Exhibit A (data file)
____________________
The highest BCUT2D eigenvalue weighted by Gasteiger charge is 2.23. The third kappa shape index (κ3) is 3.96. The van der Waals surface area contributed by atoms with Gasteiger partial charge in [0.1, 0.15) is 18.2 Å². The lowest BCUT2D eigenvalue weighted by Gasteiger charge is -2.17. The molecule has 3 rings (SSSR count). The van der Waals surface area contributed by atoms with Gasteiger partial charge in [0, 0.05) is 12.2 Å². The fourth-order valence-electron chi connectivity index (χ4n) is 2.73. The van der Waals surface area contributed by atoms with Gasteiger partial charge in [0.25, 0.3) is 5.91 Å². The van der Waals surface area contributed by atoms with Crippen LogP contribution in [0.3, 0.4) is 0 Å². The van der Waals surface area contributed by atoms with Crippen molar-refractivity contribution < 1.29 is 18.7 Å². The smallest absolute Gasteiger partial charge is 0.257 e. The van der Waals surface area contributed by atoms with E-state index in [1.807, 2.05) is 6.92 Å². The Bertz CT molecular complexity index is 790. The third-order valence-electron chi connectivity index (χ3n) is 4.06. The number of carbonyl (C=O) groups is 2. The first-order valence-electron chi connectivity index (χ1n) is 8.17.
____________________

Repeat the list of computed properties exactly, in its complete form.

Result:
The highest BCUT2D eigenvalue weighted by Gasteiger charge is 2.23. The third kappa shape index (κ3) is 3.96. The van der Waals surface area contributed by atoms with Gasteiger partial charge in [0.1, 0.15) is 18.2 Å². The lowest BCUT2D eigenvalue weighted by Gasteiger charge is -2.17. The molecule has 3 rings (SSSR count). The van der Waals surface area contributed by atoms with Gasteiger partial charge in [0, 0.05) is 12.2 Å². The fourth-order valence-electron chi connectivity index (χ4n) is 2.73. The van der Waals surface area contributed by atoms with Gasteiger partial charge in [0.25, 0.3) is 5.91 Å². The van der Waals surface area contributed by atoms with Crippen LogP contribution in [0.3, 0.4) is 0 Å². The van der Waals surface area contributed by atoms with Crippen molar-refractivity contribution < 1.29 is 18.7 Å². The smallest absolute Gasteiger partial charge is 0.257 e. The van der Waals surface area contributed by atoms with E-state index in [1.807, 2.05) is 6.92 Å². The Bertz CT molecular complexity index is 790. The third-order valence-electron chi connectivity index (χ3n) is 4.06. The number of carbonyl (C=O) groups is 2. The first-order valence-electron chi connectivity index (χ1n) is 8.17.